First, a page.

i've tried to fit the code in a for loop i=1:length(n) allocating a P(i) value to the P variable where n is a "linspace" vector but it is not correct, it says that is not possible to convert from sym to double.

Let us have a look at the code:

That code is equivalent to

which stores a reference to the symbolic variable P (that lives inside the symbolic engine) in the MATLAB variable P . P at the MATLAB level is a scalar -- a reference to exactly one symbolic variable.

f = @(z,u) [u(2); u(3); u(4); (-1/(E1*I))*((P(i)*u(3))+(k*u(1)))];

When an anonymous function is built, nothing in the function body is executed. The exact code is copied, using the following rules:

- Any variable listed in the @() block (that is not shadowed by further @ levels) is detected inside the block of code, and replaced by a reference to the corresponding positional parameter number. So for example the u(2) part would be replaced by code that says "at execution time, index the second positional parameter passed in, at linear index 2"
- Any variable that is not listed in the @() is searched for in the current local environment -- local variable assignments already executed, parameter names in the function definition, assignments already executed in any function that the current function is nested in. If found, then the current value of that variable is copied in to the data structure for the anonymous function, and the variable name will be replaced by a reference to that copy of the data. After the function is built, no changes to that variable outside of the anonymous function execution can change the value of the variable for the purposes of the anonymous function.
- Any variable that is not listed in the @() and not found in the above search is marked as undefined. In current releases of MATLAB, when the anonymous function is executed and there is a variable marked as undefined, there will be an error message generated at the point the value of the variable is needed. This is a change from some of the older versions of MATLAB: in some of the older versions of MATLAB, if any variable was undefined after the search, then all variables except the parameters were marked as needing to be resolved, potentially leading to a dynamic run-time resolution of values instead of a captured-value evaluation.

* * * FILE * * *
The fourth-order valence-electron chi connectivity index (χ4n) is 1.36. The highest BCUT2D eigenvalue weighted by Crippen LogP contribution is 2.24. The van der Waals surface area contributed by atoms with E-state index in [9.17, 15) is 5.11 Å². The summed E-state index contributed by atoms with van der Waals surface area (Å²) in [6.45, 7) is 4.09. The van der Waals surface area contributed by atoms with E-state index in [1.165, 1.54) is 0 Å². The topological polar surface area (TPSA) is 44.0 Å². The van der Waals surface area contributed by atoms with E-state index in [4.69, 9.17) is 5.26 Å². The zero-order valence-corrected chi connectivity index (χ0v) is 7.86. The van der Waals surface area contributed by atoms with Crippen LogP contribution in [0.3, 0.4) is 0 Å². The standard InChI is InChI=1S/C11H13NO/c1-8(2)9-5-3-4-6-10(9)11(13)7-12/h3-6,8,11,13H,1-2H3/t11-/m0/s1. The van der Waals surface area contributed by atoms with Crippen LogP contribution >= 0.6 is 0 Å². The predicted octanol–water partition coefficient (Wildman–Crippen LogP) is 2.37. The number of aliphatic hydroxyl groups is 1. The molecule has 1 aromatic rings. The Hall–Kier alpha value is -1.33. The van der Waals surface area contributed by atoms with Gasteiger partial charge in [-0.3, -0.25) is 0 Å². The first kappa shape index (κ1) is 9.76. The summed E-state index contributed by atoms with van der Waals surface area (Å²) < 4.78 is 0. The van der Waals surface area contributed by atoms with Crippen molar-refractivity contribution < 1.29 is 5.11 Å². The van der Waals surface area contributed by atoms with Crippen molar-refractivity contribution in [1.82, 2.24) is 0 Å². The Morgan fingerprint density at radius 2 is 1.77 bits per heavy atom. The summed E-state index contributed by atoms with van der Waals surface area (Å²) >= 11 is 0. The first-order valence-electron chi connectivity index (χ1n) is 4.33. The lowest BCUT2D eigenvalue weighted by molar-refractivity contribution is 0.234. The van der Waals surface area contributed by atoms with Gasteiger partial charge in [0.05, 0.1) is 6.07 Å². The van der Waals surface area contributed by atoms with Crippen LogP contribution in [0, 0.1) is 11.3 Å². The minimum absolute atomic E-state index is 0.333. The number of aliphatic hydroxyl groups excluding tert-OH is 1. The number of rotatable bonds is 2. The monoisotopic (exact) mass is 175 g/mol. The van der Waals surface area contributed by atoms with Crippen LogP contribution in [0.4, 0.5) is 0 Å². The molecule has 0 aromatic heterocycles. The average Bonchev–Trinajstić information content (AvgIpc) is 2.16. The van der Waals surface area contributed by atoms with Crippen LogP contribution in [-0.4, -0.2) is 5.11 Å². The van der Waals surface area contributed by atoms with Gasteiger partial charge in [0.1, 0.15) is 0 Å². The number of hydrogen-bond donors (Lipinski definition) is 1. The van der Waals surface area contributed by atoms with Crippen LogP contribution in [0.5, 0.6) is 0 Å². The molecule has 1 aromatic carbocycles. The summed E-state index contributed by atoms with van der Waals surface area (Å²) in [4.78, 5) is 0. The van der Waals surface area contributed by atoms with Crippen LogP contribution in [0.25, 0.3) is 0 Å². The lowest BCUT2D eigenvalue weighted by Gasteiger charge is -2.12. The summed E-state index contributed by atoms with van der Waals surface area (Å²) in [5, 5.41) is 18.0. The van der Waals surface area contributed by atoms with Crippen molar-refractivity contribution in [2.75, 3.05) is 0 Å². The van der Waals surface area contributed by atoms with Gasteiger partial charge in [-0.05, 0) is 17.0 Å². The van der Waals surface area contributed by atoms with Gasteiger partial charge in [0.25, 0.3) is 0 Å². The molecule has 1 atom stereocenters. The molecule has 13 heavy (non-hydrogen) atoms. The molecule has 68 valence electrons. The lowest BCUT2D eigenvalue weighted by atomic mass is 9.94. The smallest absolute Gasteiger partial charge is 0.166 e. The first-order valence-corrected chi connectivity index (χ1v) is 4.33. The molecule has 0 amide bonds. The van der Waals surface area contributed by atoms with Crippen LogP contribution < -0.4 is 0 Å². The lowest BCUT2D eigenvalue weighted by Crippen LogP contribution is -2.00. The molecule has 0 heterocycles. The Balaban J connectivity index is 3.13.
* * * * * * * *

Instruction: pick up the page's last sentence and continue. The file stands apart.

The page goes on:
Notice in case 2 that any indexing is not done at the time the function handle is built: the entire value of the variable is captured and the indexing is done at run-time.

Putting these together: your P is scalar (a reference to a single symbolic variable). When you build the anonymous function f, no matter what the value of the index i is, the entire (scalar) P is copied into the function handle f. Then when you execute the function handle, the scalar symbolic variable P will be indexed by the value of i that was captured.

On the first iteration, when i is 1, then it is valid to index the scalar symbolic variable P at 1, giving back the scalar symbolic variable. That symbol value then gets used and since it is symbolic, that triggers all of the other items in the [] to be converted to symbolic, giving you a symbolic output from invoking f. But the boundary value functions and ode*() require that the returned value be strictly single or double. Even if somehow P were assigned a symbolic number so that the output could be converted from symbolic to integer, you would later have problems with ode45 complaining that the result was symbolic (symbolic numbers are still symbolic datatype.) But before you get there, the bvp4c routine tries to assign the result to a numeric array, and since you have the unresolved symbolic variable P in the expression, that is not going to work.

If you somehow got through that to the second iteration when i is 2, then you would be indexing the scalar symbolic variable P at location 2, which would fail.

All of which is to say that you are not allocating a P(i) value to the P variable like you claim you are. You are not assigning to P(i) anywhere; the only assignment to P is the

Perhaps instead of using syms P you should be assigning P as a numeric vector, possibly the result of doing a linspace() or a calculation processing a linspace() result.

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